Aristocrat Leisure was formed in NSW in 1953 to provide pokie machines across Oz. Aristocrat still produces land-based and online pokie games, and in 205 the Aussie firm took over American manufacturer Video Gaming in a deal worth $1.3 billion. In the process, Aristocrat tripled its pokie machines tally in North America.
1963 – Electromechanical Slot Machines
In 1963, Bally developed the first fully electromechanical slot machine called money honey. (Bally had actually created an electromechanical slot machine in 1940 called High hand but it wasnt until 1960 that they perfected it enough for production and release to the public). The electromechanical approach of the 1960s allowed the ‘Money Honey’ Pokies to be the first slot machine with a bottomless hopper and automatic payment combinations, up to 500 coins, without the help of an attendant.
The popularity of this machine led to the increasing prevalence of new electronic format and the side lever soon became a thing of the past…
So big were the jackpots paid out by Money Honey, and its younger sister, Big Bertha, that a human attendant had to sit by the machine overseeing payouts.
Big Bertha, as the name suggests, was a two-tonne monster that sat in the lobbies of major Vegas casinos. It cost $150,000 to build and featured 160 symbols on its eight reels.
1970 – 1980: Video Pokies, Free Spins & Progressive Slots
Australia’s first legal casino offering pokies was opened in Tasmania in 1973, and two years later the arrival of the first video poker machines signalled a new revolution in games for the world. Fortune Coin featured a video screen so players could see the symbols on-screen, and the game also included the world’s first Random Number Generator**
However, it wasn’t until the 1980s when first, IGT’s Megabucks introduced the idea of progressive jackpots to the world, and their Wheel of Fortune pokie gave gamblers the chance to win huge bonus jackpots on the spin of a wheel. Bally later joined the party with video pokies featuring bonus rounds and free spins.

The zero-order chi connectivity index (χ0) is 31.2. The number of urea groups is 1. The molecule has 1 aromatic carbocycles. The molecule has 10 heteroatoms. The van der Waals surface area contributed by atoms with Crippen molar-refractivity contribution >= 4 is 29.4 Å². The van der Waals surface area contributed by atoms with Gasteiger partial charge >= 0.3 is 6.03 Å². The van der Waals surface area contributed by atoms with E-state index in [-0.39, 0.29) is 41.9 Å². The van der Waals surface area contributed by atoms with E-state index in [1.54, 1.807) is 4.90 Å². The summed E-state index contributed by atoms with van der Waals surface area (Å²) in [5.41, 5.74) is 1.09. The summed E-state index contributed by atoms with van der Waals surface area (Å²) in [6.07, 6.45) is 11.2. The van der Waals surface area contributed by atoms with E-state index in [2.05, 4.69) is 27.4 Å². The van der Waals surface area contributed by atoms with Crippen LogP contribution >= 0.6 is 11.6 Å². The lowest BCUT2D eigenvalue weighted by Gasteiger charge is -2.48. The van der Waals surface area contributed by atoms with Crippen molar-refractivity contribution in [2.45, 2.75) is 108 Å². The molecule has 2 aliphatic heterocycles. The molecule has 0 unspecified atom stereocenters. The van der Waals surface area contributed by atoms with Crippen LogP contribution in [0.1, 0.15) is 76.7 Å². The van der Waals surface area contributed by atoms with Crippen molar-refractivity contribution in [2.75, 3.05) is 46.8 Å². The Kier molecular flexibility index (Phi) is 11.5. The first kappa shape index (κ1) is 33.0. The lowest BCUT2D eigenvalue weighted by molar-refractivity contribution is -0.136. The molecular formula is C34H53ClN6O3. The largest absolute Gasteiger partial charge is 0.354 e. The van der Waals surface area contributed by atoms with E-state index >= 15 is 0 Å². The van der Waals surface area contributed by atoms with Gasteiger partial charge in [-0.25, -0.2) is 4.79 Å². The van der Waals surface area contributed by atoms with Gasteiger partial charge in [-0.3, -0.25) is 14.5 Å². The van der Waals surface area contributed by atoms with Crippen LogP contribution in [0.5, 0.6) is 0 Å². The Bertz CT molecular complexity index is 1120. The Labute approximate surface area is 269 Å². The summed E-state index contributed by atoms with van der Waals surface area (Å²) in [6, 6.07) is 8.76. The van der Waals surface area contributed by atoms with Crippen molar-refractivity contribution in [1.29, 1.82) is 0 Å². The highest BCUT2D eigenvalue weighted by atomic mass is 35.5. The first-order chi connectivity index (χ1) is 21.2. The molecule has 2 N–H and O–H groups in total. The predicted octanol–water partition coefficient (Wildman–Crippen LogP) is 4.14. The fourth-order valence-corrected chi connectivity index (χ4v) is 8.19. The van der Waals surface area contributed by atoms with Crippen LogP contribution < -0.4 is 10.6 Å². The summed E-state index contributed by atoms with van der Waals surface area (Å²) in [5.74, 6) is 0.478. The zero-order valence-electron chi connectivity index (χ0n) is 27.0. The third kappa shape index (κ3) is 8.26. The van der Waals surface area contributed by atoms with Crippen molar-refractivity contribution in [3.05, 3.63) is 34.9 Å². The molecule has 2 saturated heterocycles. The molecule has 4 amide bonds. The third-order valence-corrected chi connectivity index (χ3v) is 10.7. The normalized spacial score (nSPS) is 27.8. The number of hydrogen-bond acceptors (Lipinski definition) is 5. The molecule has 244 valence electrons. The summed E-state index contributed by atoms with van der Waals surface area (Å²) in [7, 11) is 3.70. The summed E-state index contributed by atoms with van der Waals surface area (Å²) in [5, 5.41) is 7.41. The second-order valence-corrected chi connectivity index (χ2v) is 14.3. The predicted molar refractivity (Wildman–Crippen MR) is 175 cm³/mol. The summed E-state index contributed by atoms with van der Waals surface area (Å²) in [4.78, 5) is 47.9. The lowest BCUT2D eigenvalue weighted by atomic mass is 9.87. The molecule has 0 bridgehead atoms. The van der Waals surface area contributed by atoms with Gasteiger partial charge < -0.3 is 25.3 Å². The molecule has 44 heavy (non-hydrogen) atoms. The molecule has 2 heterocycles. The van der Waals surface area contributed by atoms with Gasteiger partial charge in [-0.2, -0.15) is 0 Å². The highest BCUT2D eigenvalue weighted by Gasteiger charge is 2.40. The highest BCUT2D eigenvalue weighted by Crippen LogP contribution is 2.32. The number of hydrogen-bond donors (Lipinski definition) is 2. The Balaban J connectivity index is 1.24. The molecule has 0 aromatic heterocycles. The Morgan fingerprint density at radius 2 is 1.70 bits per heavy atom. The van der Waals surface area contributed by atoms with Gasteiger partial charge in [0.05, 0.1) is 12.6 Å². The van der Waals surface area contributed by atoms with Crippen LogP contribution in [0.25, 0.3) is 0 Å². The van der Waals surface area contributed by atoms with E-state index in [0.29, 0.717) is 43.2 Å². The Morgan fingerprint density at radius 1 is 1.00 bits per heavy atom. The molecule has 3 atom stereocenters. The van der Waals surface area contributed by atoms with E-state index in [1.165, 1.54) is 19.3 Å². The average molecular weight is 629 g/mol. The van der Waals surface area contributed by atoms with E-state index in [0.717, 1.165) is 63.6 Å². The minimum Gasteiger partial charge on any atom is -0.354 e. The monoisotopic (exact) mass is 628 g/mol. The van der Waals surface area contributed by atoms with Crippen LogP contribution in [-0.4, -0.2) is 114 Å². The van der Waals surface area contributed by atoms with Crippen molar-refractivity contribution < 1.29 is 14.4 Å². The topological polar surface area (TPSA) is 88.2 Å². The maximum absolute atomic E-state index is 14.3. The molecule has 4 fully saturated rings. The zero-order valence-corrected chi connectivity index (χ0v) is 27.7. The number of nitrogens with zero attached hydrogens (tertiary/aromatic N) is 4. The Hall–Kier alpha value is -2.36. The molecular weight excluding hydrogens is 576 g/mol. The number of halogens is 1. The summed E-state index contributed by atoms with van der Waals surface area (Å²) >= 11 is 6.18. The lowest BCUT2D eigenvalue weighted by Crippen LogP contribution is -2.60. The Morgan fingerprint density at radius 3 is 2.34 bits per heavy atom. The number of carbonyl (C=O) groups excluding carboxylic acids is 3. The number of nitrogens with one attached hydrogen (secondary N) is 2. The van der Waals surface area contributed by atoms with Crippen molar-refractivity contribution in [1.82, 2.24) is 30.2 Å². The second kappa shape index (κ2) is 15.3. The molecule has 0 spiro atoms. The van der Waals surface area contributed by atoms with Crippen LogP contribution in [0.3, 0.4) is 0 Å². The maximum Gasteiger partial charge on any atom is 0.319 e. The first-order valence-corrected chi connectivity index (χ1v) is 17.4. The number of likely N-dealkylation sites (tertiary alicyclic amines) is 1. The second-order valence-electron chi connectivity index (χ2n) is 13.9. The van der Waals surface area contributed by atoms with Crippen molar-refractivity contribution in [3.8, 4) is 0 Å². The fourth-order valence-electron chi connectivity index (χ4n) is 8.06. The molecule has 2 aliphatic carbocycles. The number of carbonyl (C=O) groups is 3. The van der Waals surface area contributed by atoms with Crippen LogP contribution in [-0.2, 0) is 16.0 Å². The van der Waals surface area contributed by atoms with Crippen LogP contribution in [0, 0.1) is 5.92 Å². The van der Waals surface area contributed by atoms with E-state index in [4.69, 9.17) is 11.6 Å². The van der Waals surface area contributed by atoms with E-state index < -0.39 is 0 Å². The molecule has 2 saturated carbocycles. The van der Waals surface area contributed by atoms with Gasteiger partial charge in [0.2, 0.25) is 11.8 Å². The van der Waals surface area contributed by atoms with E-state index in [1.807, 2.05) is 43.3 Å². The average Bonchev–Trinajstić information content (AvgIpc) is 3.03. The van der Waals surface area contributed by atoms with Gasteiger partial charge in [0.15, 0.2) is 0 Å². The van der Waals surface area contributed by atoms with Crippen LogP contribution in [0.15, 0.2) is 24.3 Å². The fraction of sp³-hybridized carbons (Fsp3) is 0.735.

Modern Video Slots have come a long way since the days of Charles Fey and his humble Liberty Bell
**Pokies use a RNG (random number generator). This ensures every spin is random and fair. The pokie will randomly choose its reels the very second you press the button or pull the handle. Before this point it does not know what it will show next. Pressing 1 second later would change the outcome to one second before.
The above point means that if you walk away from the machine and someone else goes on and spins once and gets the jackpot, that jackpot would probably have not been won by you as the second you press the button determines the outcome of the reels.
1990 – The Birth of Online Pokies
Microgaming launched the first online pokies for real money in the mid-1990s. Based on classic three-reel pokies from Vegas casinos, the game meant that players could enjoy pokies from the comfort of their own front room. The game only had a Spin button and a slider to choose your stake, but it wouldn’t be long before major players like Playtech and Cryptologic were developing their own online pokies and casino gaming rooms.
Today the online casinos are a different beast than what they provided all those years ago. The advent of progressive jackpots – introduced by Microgaming and now provided through most of the online game tech companies has changed the landscape dramatically and made the world of online gambling and playing slots from home as exciting as actually being there in person.
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2016 –> The Future of Pokies
Online gambling in Australia is governed by the Interactive Gambling Act (2001). It became illegal for Internet gaming sites to offer real-money gambling to Aussies. However, many overseas rooms continue to offer pokies and other games without prosecution.
However, with Australia boasting some of the highest pokie-per-capita rates in the world, and crackdowns on problem gambling across the country being waged in various states, the future of pokie machines in Oz is definitely not certain.
See chart below to get an idea just how bad our obsession with pokies actually is. Stats from 2014.